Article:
Essentially, Copernicus desired to bring about a harmony of the natural world, created by God, and the spiritual world, described by God in the Bible. Furthermore, as seen to the left, God created everything with perfection, and thus all orbital paths were perfect circles, even as they were in the drawings of Ptolemy.

Copernicus was well aware that his ideas would offend the Church; to regard the Earth as anything but supreme would be to invite a charge of heresy. Prudently, he withheld publication of his book until he was dying in 1543, even though he developed his theory in 1507. His little book was entitled "de Revolutionibus" and the cover page appears to the right of this text.

It has always be difficult for my students to grasp the importance of Copernicus' work as well as his personal struggle with sharing his ideas with the public. One needs only look at the history of the Church to see the origins of this struggle. Nicolaus Copernicus was a devout Catholic. To pronounce a heliocentric model would most certainly mean his excommunication, and the prospect of eternal death and damnation were a chance he refused to take. For almost 1400 years, the European world had accepted the geocentric model of Ptolemy. As mentioned earlier in the history discussion, this model satisfied the observations of people, their personal philosophy of self-centeredness, the religious convictions as espoused in the Judeo-Christian Bible, as well as the sheer complexity of the mathematics and epicycle motions.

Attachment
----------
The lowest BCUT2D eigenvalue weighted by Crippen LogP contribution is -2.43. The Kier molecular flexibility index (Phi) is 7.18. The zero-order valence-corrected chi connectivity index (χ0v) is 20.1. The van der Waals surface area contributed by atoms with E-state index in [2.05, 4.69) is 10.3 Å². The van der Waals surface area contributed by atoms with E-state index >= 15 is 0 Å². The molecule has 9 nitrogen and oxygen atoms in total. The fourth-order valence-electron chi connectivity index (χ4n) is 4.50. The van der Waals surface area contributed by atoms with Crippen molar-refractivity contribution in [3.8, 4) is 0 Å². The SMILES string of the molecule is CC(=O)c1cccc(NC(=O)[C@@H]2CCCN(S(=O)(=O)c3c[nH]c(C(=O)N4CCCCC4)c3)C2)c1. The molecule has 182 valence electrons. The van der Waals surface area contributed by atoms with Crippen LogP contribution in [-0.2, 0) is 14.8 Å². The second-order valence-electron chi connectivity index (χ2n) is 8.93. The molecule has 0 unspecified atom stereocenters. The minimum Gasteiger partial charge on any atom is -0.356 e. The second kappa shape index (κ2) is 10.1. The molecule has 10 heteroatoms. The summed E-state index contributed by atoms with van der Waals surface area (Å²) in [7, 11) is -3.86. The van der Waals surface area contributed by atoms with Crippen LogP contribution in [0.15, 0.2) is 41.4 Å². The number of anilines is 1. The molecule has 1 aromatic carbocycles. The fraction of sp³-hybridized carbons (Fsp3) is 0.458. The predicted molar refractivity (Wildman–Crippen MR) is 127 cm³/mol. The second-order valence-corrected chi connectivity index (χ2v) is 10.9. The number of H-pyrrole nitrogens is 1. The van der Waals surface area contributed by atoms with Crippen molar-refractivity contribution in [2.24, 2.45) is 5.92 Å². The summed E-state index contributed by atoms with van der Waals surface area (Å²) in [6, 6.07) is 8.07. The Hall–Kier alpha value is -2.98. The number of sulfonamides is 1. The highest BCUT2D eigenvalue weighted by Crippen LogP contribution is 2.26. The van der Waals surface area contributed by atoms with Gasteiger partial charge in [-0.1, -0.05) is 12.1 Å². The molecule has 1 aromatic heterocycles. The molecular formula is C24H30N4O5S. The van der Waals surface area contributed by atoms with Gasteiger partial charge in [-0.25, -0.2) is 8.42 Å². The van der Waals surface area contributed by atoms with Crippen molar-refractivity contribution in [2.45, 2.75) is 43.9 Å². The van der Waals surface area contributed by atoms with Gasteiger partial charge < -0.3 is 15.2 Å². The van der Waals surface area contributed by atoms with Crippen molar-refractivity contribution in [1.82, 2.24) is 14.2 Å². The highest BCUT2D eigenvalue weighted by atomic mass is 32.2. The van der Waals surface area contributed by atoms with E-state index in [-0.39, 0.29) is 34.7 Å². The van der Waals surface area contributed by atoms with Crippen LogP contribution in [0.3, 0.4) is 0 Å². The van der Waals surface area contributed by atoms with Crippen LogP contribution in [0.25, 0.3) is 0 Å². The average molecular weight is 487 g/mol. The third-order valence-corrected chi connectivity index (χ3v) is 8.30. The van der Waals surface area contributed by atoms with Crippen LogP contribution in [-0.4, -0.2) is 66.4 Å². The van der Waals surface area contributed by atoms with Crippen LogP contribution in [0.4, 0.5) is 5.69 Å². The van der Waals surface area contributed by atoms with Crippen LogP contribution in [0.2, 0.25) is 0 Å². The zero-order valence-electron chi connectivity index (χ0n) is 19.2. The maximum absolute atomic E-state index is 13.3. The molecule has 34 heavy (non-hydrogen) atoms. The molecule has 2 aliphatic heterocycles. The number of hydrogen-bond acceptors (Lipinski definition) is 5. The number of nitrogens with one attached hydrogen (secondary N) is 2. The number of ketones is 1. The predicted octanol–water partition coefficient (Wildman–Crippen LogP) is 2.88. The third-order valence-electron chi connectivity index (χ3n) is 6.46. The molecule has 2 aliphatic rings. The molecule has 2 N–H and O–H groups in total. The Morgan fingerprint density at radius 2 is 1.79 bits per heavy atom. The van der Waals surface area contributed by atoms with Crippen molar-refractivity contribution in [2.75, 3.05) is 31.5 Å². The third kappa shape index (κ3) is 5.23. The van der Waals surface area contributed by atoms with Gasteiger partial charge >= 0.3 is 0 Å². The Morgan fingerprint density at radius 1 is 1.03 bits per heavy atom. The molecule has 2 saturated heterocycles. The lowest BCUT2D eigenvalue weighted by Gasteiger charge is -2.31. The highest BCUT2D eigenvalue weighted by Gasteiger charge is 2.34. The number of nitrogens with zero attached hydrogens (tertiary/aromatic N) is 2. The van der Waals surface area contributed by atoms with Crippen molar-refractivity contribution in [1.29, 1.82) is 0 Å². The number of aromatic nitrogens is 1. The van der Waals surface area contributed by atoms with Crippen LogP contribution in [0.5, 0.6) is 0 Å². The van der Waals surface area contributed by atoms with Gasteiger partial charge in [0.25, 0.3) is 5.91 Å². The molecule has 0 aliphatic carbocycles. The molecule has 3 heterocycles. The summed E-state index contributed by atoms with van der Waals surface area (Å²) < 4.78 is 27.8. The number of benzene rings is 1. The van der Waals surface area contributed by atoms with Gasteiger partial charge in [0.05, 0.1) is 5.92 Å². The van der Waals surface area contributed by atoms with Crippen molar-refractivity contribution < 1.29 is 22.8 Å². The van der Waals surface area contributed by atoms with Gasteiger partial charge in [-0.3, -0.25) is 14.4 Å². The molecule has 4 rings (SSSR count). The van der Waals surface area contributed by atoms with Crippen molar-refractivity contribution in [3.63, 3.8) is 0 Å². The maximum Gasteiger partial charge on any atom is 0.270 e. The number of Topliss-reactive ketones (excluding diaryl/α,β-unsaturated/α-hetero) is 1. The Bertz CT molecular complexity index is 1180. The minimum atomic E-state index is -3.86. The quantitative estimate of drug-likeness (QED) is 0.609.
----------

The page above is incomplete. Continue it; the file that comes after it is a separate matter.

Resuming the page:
Copernicus reasoned that all of the motions that he observed in the sky could be accounted for with a sun-centered system, and without the necessity of complicated epicycle motions. He realized, however, that his views would stir up controversy and perhaps mean trouble for him from the Church. Being raised by Church leaders, Copernicus wished to offend no one, so he withheld publication of his treatise until near his death.

His fears were well-founded, as some later Copernicans found to their cost: one of them, Giordano Bruno, was burned at the stake in Rome in 1600. (This was only one of Bruno's crimes in the eyes of the church, but it certainly was a serious one.) Finally, Copernicus' book was placed on the Papal Index, where it remained until 1835. Nicolaus Copernicus was the individual who developed a heliocentric model of the solar system and took the chance of sharing his ideas publicly. While the tiny book was quickly banned for public reading through an edict of the Pope, there were a few curious minds who found the heliocentric idea of great interest. To see how the Copernican model was proven correct, move on to the page which tells a remarkable story of an egocentric astronomer named Tycho Brahe.

Or you can return to the Introduction to the History Unit, Martin Luther, the Syllabus, or the Home page.